You are his child.
In baptism, you have been marked as Christ’s own forever, you have been utterly claimed by the love of God which knows no bounds. In baptism, you have been welcomed into this odd family of God called the Church, you have gained countless brothers and sisters to share this journey of faith with. In baptism you have been promised the seal of the Holy Spirit, to give you the strength and power to live out your calling as a disciple of Jesus, as a son or daughter of God.
God say to you: ‘You are my beloved. With you I am well pleased.’
If you haven’t been baptised, know that this love is always available to you, it is extended freely to all. Know that you too can be called God’s beloved, you too can be a daughter or son of God – in all your ordinariness, in all your normal humanity.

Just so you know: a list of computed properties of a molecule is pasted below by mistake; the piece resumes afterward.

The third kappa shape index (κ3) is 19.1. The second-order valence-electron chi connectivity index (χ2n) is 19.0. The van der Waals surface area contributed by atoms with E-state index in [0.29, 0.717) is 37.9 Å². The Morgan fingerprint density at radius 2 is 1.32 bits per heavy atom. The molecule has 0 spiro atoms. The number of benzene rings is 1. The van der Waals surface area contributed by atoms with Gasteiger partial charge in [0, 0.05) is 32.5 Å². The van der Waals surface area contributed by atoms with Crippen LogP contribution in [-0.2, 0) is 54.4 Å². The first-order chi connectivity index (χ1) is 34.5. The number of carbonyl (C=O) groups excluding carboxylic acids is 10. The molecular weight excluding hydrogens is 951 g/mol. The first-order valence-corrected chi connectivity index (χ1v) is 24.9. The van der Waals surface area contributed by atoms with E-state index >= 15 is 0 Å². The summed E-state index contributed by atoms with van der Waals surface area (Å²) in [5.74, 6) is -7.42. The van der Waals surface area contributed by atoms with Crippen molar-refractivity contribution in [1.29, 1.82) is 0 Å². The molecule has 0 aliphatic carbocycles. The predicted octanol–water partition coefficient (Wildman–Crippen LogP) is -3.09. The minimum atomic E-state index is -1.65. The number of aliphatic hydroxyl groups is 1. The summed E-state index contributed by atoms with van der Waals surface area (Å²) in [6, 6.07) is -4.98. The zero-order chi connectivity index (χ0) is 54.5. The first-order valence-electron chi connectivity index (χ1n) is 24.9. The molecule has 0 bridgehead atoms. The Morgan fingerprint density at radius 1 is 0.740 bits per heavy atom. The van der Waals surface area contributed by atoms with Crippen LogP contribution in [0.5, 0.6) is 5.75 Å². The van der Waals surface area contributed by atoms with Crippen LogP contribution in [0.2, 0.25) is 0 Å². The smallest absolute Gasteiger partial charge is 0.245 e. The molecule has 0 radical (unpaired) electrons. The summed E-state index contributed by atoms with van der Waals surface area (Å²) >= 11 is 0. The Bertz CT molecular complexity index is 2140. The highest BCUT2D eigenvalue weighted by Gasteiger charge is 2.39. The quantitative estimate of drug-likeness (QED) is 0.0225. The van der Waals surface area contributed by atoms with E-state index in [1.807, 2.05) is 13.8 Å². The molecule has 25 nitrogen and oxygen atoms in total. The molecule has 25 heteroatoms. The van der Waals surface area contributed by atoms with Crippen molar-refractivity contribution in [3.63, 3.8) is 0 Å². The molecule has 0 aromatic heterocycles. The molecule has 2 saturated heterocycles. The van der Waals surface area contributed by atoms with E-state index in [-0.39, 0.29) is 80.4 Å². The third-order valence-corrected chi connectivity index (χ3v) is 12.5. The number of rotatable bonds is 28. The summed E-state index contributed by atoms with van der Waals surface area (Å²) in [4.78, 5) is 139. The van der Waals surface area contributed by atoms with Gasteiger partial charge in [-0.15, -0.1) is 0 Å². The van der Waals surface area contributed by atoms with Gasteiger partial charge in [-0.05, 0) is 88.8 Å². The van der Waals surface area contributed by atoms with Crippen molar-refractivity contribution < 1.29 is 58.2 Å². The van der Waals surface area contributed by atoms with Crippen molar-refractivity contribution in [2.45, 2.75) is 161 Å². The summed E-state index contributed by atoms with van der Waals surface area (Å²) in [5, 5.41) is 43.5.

In his baptism, in his life, in his death and resurrection Jesus has removed every barrier for us to experience the love of God and made it possible for us to join his family. He has dealt with our sin, our disobedience and made it possible for us to repent and lives live of joyful thanksgiving. He has made it possible for our ordinary lives, to be filled with extraordinary love and grace.
Today as we celebrate the Feast of the Baptism of Christ, it should reassure us that Luke’s account of the baptism is so understated, so ordinary because it gives us hope that the wondrous and infinite expanse of God’s grace, mercy and power can come into our ordinary lives as well, can make even the most mundane rituals of our lives filled with holy significance.
May you know God’s love in your life today.
May you hear God say to you in the quiet of your mind, or in the words of another ‘you are my beloved’.
May you know that God is pleased with you.
Let us pray.